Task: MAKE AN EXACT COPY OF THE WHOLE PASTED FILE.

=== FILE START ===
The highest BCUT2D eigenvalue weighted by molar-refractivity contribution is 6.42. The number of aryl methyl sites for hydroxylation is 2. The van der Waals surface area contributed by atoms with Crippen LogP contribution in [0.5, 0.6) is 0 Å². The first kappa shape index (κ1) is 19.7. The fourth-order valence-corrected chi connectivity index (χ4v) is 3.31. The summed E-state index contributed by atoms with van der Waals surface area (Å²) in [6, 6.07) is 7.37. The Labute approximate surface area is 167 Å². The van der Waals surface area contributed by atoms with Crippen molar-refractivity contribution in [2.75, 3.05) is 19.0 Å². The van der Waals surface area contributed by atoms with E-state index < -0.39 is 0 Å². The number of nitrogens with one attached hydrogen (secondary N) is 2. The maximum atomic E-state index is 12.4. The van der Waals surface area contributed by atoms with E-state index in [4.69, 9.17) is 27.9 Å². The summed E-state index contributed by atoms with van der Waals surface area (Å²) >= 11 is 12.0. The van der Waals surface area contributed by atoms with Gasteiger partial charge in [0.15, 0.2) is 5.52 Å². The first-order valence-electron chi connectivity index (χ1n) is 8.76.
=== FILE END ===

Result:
The highest BCUT2D eigenvalue weighted by molar-refractivity contribution is 6.42. The number of aryl methyl sites for hydroxylation is 2. The van der Waals surface area contributed by atoms with Crippen LogP contribution in [0.5, 0.6) is 0 Å². The first kappa shape index (κ1) is 19.7. The fourth-order valence-corrected chi connectivity index (χ4v) is 3.31. The summed E-state index contributed by atoms with van der Waals surface area (Å²) in [6, 6.07) is 7.37. The Labute approximate surface area is 167 Å². The van der Waals surface area contributed by atoms with Crippen molar-refractivity contribution in [2.75, 3.05) is 19.0 Å². The van der Waals surface area contributed by atoms with E-state index < -0.39 is 0 Å². The number of nitrogens with one attached hydrogen (secondary N) is 2. The maximum atomic E-state index is 12.4. The van der Waals surface area contributed by atoms with E-state index in [4.69, 9.17) is 27.9 Å². The summed E-state index contributed by atoms with van der Waals surface area (Å²) >= 11 is 12.0. The van der Waals surface area contributed by atoms with Gasteiger partial charge in [0.15, 0.2) is 5.52 Å². The first-order valence-electron chi connectivity index (χ1n) is 8.76.